The American Society of Military Comptrollers sponsors an annual awards program to recognize the outstanding professional accomplishments of military and civilian financial managers working in the Department of Defense and the United States Coast Guard. Society chapter nominate individuals for awards in various comptroller disciplines. Nominees do not have to be a member of the society to be nominated for an award. Award are presented to recognize outstanding accomplishments in the areas of senior level comptrollership; budgeting; resource management; accounting and finance; analysis and evaluation; auditing; manpower management; education, training and career development; and an exceptional intern or trainee award. Awards are presented at two levels Distinguished and Meritorious. Awards are presented at the society’s annual Professional Development Institute.[8]

The American Society of Military Comptrollers also offer scholarships to high school seniors interested in pursuing a college degree in business, economics, accounting, auditing, computer science, or mathematics. The national organization sponsors eleven scholarships each year. There is one $3,000 scholarship, five $2,000 scholarship, and five $1,000 scholarship.[9] Most local chapters sponsor additional scholarship, some offering as much as $4,000.[10]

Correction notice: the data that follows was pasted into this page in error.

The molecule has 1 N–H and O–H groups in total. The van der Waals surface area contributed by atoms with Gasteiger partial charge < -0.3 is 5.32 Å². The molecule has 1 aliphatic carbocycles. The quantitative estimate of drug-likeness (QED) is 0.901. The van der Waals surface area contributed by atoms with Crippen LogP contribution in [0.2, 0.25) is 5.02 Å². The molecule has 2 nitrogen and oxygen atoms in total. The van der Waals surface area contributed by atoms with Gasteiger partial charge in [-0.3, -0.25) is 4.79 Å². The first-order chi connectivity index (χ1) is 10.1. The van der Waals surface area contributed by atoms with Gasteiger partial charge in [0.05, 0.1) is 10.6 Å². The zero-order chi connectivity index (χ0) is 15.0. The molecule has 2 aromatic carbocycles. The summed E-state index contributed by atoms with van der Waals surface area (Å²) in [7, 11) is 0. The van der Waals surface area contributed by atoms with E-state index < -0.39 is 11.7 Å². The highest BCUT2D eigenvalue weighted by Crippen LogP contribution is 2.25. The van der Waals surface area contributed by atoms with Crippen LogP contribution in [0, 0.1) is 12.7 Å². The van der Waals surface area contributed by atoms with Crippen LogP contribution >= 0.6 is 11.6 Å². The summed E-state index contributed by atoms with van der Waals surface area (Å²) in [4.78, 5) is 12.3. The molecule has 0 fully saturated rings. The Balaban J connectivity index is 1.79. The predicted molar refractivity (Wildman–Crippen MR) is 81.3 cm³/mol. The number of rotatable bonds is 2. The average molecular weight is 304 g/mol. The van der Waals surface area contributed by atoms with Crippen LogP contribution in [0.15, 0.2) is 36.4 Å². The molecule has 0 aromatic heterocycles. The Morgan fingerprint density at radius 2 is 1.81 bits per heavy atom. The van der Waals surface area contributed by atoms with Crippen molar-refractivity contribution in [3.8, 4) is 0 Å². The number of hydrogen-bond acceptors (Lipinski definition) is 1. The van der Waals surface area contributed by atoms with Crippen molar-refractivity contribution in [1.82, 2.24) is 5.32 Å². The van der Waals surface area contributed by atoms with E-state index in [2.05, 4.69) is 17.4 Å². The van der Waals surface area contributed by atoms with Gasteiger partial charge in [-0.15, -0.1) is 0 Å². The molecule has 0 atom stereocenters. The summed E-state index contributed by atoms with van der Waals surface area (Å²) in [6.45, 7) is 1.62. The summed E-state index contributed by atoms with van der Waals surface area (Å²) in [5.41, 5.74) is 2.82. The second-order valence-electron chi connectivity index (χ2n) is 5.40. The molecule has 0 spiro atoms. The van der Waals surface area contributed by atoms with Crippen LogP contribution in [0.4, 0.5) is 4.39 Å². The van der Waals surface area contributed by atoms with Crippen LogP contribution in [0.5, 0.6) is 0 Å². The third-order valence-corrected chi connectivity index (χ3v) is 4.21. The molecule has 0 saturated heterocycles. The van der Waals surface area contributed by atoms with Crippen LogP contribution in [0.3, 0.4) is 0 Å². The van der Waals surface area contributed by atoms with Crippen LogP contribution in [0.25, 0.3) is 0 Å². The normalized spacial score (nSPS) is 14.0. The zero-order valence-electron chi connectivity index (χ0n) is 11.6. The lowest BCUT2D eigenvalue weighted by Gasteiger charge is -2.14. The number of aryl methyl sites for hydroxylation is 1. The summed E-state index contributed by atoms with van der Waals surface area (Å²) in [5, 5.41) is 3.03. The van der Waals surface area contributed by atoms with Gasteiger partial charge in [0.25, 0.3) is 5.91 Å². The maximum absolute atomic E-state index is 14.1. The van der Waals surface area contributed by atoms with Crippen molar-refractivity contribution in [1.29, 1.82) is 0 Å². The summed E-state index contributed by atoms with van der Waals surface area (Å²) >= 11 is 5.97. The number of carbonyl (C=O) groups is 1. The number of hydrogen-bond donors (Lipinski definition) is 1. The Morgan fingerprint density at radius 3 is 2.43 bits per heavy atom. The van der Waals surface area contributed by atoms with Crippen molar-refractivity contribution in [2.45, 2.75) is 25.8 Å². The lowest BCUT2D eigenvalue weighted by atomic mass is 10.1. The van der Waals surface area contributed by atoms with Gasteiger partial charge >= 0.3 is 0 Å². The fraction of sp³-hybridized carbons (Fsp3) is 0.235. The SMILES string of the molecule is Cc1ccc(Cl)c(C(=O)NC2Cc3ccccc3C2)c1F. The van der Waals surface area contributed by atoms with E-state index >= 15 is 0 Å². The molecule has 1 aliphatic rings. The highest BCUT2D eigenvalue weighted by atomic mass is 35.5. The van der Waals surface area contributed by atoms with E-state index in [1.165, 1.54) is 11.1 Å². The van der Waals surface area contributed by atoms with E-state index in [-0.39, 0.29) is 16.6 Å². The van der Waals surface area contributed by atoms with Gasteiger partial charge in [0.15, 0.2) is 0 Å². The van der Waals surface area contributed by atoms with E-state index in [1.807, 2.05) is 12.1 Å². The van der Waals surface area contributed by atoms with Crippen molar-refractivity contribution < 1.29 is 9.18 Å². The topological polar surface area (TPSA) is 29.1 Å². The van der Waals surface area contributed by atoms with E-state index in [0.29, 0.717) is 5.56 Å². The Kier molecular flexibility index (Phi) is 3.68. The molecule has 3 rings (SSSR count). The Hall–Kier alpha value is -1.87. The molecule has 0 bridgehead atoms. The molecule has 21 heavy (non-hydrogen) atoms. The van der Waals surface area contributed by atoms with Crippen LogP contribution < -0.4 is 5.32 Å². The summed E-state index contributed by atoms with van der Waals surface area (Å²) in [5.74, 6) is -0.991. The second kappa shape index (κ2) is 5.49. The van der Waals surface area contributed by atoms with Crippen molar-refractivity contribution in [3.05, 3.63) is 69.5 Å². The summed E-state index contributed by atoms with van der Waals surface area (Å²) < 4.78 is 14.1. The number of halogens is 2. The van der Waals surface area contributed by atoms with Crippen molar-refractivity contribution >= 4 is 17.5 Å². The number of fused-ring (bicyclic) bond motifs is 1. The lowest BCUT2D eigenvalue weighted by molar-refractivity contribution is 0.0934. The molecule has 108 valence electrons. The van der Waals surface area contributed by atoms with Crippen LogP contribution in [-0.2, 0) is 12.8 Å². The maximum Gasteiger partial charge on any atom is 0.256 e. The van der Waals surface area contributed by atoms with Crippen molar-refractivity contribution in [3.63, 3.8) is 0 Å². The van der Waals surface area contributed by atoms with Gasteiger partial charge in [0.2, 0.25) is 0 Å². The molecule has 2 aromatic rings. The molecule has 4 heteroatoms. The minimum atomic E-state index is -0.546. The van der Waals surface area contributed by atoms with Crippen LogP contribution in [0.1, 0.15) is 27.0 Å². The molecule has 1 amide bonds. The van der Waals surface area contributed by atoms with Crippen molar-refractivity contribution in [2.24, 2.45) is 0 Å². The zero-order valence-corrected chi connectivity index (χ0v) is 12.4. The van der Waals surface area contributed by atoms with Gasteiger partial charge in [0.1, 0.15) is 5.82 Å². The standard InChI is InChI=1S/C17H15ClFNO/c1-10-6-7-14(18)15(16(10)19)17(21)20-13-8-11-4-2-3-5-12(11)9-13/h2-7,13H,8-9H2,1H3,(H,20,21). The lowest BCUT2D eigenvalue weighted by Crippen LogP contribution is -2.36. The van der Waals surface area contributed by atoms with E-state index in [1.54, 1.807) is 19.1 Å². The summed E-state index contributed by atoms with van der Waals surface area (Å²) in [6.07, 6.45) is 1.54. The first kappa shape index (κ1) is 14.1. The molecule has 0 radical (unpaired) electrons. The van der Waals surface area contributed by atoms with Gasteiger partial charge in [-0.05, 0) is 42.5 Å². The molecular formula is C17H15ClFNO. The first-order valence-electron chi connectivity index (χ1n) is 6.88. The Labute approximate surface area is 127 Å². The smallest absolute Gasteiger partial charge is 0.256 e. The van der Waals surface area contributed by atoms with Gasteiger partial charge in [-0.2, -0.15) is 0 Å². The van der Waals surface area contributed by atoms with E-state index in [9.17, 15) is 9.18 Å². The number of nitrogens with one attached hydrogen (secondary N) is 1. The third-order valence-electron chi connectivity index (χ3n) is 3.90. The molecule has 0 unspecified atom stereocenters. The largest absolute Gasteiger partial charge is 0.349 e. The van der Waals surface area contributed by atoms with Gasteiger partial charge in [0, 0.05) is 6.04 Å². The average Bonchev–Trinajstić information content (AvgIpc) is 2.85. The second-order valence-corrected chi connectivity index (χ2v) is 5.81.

The Society also sponsors an annual essay competition. The three winners receive cash awards of $750 for first place, $500 for second place, and $250 for third place. All three winners receive a plaque, presented at the society’s Professional Development Institute. The winning essays are also published in the Armed Forces Comptroller magazine.[11]


  1. 1.0 1.1 "History", American Society of Military Comptrollers,, Alexandria, Virginia. 11 July 2008.
  2. 2.0 2.1 "American Society of Military Comptrollers", ACE National Guide to College Credit for Workforce Training, American Council on Education, Washington, D.C., 2008.
  3. McCall, James F. and Robert Magnus, "Joint Message to the Members of the American Society of Military Comptrollers", Armed Forces Comptroller, American Society of Military Comptrollers, Alexandria, Virginia, 22 September 2001.
  4. 4.0 4.1 4.2 "Certified Defense Financial Manager Program", American Society of Military Comptrollers,, Alexandria, Virginia, 11 July 2008.
  5. "Professional Development Institute", American Society of Military Comptrollers,, Alexandria, Virginia. 11 July 2008.
  6. "American Society of Military Comptrollers PDI 2007", Event Archives, United States Department of Defense, 11 July 2008.
  7. "Armed Forces Comptroller", American Society of Military Comptrollers,, Alexandria, Virginia, 11 July 2008.
  8. "Individual Achievement Awards", ASMC National Awards Committee, American Society of Military Comptrollers, Alexandria, Virginia, February 2008.
  9. "National Scholarship Program", Scholarship/Continuing Education Committee, American Society of Military Comptrollers, Alexandria, Virginia, March 2008.
  10. "Scholarships", Aviation Chapter, American Society of Military Comptrollers, Dayton, Ohio, 2005.
  11. "Member’s Essay Award", National Awards Committee, American Society of Military Comptrollers, Alexandria, Virginia, February 2008.

External links